Pont des Arts, Paris, France

Uploaded by Mxsmanic on 23.03.2011

The Pont des Arts is the most popular pedestrian bridge across the Seine River in Paris.
The original bridge was built in 1804 with nine arches, but it was in disrepair by the 1970s.
In the 1980s it was rebuilt with seven arches, and that’s the bridge you see today.
This is how the bridge looks from the Right Bank, northwest of the bridge.
Behind the bridge, you can see the Île de la Cité island.
The river is flowing towards the camera (very slowly!).
The bridge is about half a mile west of Notre-Dame, which you can see in the background.
That’s a Bateaux-Mouches excursion boat heading downriver in the foreground.
There’s also a Batobus in the background, a kind of river-based shuttle service.
The Pont des Arts is extremely popular with Parisians and tourists alike.
It’s quiet and scenic, and there are people on the bridge at all times of day.
In summertime, the bridge is crowded with people holding picnics.
The sparkly things on the railings of the bridge are padlocks.
Couples in love attach them to the bridge and then throw the keys into the river.
The city hasn’t really decided if this is a good or bad thing.
This is on the deck of the bridge, looking south towards the Institut de France.
And this is looking the opposite way (north), towards the Louvre Museum.
Even on a chilly and windy day like this, people still like to stroll or sit on the bridge.
Here you can see all the padlocks on the bridge.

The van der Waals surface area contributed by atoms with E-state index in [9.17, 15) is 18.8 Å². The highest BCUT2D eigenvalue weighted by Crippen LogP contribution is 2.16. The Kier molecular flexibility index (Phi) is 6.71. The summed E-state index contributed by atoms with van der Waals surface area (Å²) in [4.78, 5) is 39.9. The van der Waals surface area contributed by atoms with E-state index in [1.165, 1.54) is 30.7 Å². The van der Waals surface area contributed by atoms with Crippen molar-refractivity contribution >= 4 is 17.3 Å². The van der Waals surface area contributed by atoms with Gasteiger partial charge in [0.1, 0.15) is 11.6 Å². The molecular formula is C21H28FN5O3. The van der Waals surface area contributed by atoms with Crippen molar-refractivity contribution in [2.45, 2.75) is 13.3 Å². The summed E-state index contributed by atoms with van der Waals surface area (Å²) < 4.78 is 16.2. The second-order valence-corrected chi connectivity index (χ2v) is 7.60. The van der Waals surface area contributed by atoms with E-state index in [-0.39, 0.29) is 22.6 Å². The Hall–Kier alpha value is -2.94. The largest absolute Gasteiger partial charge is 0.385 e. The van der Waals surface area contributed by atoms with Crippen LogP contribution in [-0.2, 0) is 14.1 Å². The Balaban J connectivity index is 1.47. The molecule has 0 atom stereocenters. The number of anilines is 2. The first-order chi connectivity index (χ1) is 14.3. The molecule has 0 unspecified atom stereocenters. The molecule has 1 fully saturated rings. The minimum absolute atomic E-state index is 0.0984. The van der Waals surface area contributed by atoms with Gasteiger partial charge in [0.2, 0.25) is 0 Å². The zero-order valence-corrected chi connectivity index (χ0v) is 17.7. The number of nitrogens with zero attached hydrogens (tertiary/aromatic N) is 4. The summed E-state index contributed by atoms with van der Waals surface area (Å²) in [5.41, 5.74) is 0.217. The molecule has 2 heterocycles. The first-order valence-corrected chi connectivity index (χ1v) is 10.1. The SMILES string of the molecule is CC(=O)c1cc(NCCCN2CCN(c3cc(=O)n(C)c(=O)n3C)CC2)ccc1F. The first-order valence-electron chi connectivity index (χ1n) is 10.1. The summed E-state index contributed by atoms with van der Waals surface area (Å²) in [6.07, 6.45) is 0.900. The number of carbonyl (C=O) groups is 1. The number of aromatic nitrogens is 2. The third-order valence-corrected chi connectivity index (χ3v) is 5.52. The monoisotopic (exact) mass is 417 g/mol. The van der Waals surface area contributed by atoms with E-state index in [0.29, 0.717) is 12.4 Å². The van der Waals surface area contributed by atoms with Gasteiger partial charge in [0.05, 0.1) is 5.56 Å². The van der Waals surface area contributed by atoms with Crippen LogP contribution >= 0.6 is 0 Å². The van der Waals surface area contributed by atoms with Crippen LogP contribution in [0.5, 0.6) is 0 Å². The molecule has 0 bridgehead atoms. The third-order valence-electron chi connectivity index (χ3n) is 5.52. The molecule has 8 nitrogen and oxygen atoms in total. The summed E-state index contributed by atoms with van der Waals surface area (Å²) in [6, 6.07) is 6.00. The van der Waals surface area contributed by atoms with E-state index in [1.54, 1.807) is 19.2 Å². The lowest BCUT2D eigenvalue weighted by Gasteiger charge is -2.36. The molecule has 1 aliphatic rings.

Someone (but not the government) removed more than 1000 of them one night in 2010.
They quickly multiplied again, inscribed with vows of eternal love (or whatever).
The tradition had already existed elsewhere in the world,
but it has only been seen in Paris for the last few years.
This is a view of the bridge from the east, on the Left (south) Bank of the river.
This is the west side of the bridge, still from the Left Bank.
The boat traffic is constant, especially that of the touristy excursion boats.
This is a Batobus, which makes multiple stops along the river.
Excursion boats are a nice way to see the city, in good weather.
Another view of the west side of the bridge. That’s the Louvre in the background.
In picnic season, there’s hardly room to walk on this bridge,
but this was in March, and it was still a bit chilly for picnics.
If you photograph a street musician, be sure to give him money (as I did).
Sorry about the instability of this traveling shot.
For some reason I was even more shaky than usual on this day.
This is a ramp leading to and from the bridge on the southwest corner.
Thank you for watching my video.
(Yes, it sure would—although it would attract a lot of attention.)